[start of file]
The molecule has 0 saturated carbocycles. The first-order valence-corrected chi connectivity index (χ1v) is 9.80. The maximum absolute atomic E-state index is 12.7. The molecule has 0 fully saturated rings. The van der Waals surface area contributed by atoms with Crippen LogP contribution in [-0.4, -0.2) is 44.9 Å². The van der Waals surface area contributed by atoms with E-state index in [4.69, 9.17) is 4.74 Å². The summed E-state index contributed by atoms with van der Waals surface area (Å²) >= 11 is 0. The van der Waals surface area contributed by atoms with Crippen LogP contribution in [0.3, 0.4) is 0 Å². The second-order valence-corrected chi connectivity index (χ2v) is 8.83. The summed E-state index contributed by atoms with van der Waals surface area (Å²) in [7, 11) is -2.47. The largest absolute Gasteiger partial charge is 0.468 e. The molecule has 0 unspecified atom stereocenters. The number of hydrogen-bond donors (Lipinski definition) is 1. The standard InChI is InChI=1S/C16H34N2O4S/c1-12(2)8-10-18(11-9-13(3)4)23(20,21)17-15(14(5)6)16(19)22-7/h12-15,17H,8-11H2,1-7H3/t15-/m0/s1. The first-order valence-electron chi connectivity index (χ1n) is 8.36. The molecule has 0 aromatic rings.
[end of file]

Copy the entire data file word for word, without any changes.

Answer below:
The molecule has 0 saturated carbocycles. The first-order valence-corrected chi connectivity index (χ1v) is 9.80. The maximum absolute atomic E-state index is 12.7. The molecule has 0 fully saturated rings. The van der Waals surface area contributed by atoms with Crippen LogP contribution in [-0.4, -0.2) is 44.9 Å². The van der Waals surface area contributed by atoms with E-state index in [4.69, 9.17) is 4.74 Å². The summed E-state index contributed by atoms with van der Waals surface area (Å²) >= 11 is 0. The van der Waals surface area contributed by atoms with Crippen LogP contribution in [0.3, 0.4) is 0 Å². The second-order valence-corrected chi connectivity index (χ2v) is 8.83. The summed E-state index contributed by atoms with van der Waals surface area (Å²) in [7, 11) is -2.47. The largest absolute Gasteiger partial charge is 0.468 e. The molecule has 0 unspecified atom stereocenters. The number of hydrogen-bond donors (Lipinski definition) is 1. The standard InChI is InChI=1S/C16H34N2O4S/c1-12(2)8-10-18(11-9-13(3)4)23(20,21)17-15(14(5)6)16(19)22-7/h12-15,17H,8-11H2,1-7H3/t15-/m0/s1. The first-order valence-electron chi connectivity index (χ1n) is 8.36. The molecule has 0 aromatic rings.